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Monday, December 2, 2013

5 Reasons your LOI Flopped--and a Cyber-Monday Special Offer

Hey, it's Cyber Monday! And in honor of that, I'm bringing back the half-price offer on the print editions of Improvise Press' first two titles: Dollars and Deadlines: Make Money Writing Articles for Print and Online Markets or Six-Figure Freelancing: The Writer's Guide to Making More Money, Second EditionFor a limited time, you'll get half off both titles when you order directly through and use the discount code CHICKENS. More Cyber-Monday bargains at the bottom of this post! 

Now, onto today's topic: the LOI, or letter of introduction, is one of my favorite marketing weapons. Yet too many writers have no success with theirs, and they don't understand why. Let's take a look at five common LOI mistakes--and how to make yours stand out from the crowd:

1. It's too general. Yes, I have a standard template that I used for LOIs, but that's only the starting point. Every LOI is targeted to that specific potential client. If I'm responding to a job post, I list the skills I have that match what the company is looking for. If I'm pitching a custom publication, I mention a recent article so the editor knows I actually looked at her magazine--you'd be amazed at how many writers don't even take that simple step.

2. You haven't proven yourself. Your LOI should demonstrate that you can deliver what the market or company needs. I make sure that each LOI highlights my specific experience that is likely most important to that client. For a ghostwriting client, that may be my ability to capture someone's voice; for a regular blogging gig, it might be my ability to produce a lot of content with tight deadlines. So for example, I recently went after project involving writing for law firms, so I highlighted my legal background. Sure, I specialize in health, fitness, nutrition, and wellness, but that's not relevant to this particular client so I omitted that.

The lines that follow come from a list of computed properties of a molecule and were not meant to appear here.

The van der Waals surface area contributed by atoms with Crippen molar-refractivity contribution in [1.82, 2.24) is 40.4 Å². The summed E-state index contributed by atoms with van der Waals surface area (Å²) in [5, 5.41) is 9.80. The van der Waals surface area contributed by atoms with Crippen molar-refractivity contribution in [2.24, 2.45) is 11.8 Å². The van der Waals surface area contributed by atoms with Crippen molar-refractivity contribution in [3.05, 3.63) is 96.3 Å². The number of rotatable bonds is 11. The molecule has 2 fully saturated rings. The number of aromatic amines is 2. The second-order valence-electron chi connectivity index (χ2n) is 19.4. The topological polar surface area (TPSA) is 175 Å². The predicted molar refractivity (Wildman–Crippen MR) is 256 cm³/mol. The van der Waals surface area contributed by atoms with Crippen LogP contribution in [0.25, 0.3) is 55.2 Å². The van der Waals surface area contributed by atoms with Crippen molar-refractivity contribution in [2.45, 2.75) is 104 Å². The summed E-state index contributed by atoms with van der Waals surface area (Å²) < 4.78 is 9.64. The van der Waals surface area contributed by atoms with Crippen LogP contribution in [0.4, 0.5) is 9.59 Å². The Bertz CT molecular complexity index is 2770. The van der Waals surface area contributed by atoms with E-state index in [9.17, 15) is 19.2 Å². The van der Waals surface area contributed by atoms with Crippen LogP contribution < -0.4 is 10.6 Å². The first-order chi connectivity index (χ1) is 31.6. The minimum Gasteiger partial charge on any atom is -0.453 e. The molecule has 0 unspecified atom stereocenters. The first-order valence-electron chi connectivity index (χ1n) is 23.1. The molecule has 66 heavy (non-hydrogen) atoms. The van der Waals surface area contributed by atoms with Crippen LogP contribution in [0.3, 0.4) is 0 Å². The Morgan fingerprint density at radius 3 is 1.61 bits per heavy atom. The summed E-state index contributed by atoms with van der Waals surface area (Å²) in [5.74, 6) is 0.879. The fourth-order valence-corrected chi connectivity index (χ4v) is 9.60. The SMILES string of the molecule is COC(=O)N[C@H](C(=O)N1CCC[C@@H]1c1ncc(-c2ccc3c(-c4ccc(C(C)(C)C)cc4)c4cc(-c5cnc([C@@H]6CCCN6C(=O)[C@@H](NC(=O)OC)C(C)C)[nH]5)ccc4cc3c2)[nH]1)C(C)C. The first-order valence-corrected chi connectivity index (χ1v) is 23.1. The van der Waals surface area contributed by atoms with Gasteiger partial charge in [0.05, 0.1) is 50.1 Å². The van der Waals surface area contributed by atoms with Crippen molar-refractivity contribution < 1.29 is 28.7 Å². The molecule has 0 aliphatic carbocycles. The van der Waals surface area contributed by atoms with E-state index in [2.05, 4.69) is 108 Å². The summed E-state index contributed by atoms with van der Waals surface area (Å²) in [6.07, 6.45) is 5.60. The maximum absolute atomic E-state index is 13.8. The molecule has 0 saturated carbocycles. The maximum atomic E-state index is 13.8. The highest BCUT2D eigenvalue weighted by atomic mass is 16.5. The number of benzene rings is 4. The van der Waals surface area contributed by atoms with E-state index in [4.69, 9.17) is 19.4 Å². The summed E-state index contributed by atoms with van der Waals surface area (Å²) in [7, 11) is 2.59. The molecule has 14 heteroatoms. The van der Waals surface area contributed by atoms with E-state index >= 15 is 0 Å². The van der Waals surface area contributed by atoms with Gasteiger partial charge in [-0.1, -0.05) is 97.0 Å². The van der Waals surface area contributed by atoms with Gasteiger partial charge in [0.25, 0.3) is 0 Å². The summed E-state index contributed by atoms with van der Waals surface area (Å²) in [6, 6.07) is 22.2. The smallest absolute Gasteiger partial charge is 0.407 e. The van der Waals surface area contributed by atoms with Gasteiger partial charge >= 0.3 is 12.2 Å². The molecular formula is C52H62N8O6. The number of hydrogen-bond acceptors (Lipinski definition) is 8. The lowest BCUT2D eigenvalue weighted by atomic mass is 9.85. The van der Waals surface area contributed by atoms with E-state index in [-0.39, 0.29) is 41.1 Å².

3. Your LOI is sloppy. Misspellings and grammatical mistakes are a big turnoff when you're trying to impress a potential client. Proofread your LOI out loud (you'll catch more mistakes) before you send it out to make the best first impression. 

4. You didn't use an "in." Instead of pitching a potential client "cold," look for a way to make a connection with that person. Can you connect with him or her through LinkedIn? Follow her for a few weeks on Twitter and mention a funny or helpful Tweet she posted? A "warm" pitch is more likely to be read, and responded to, than a completely cold one. 

5. You failed to follow up. You can't just send an LOI and then hope that something happens. Occasionally, I hear back from a potential client after the first contact, but it usually takes me following up at least once. So plan to follow up a week or two after sending an LOI, either by sending an email or by calling. If you choose the latter, make sure to keep your call brief and professional. (You say you're afraid to call? Tell me why in a comment below--and I'll give phoning tips in an upcoming post!) 

***The Cyber-Monday deals continue. My three most popular short ebooks for writers are priced at just $0.99 for a limited time: 

  • Dollars and Deadlines' 10 Most Popular, Proven Ways to Make Money as a Freelance Writer
  • Dollars and Deadlines' Guide to Selling Your First Article
  • Dollars and Deadlines' 10 Essential Freelance Templates 

  • And finally, don't forget about my latest book, Goodbye Byline, Hello Big Bucks: Make Money Ghostwriting Books, Articles, Blogs, and More, Second Edition (Kindle), which includes templates of LOIs that content marketing writers and ghostwriters use, along with sample contracts, nondisclosure agreements, and bids. Don't have a Kindle? Download it here.

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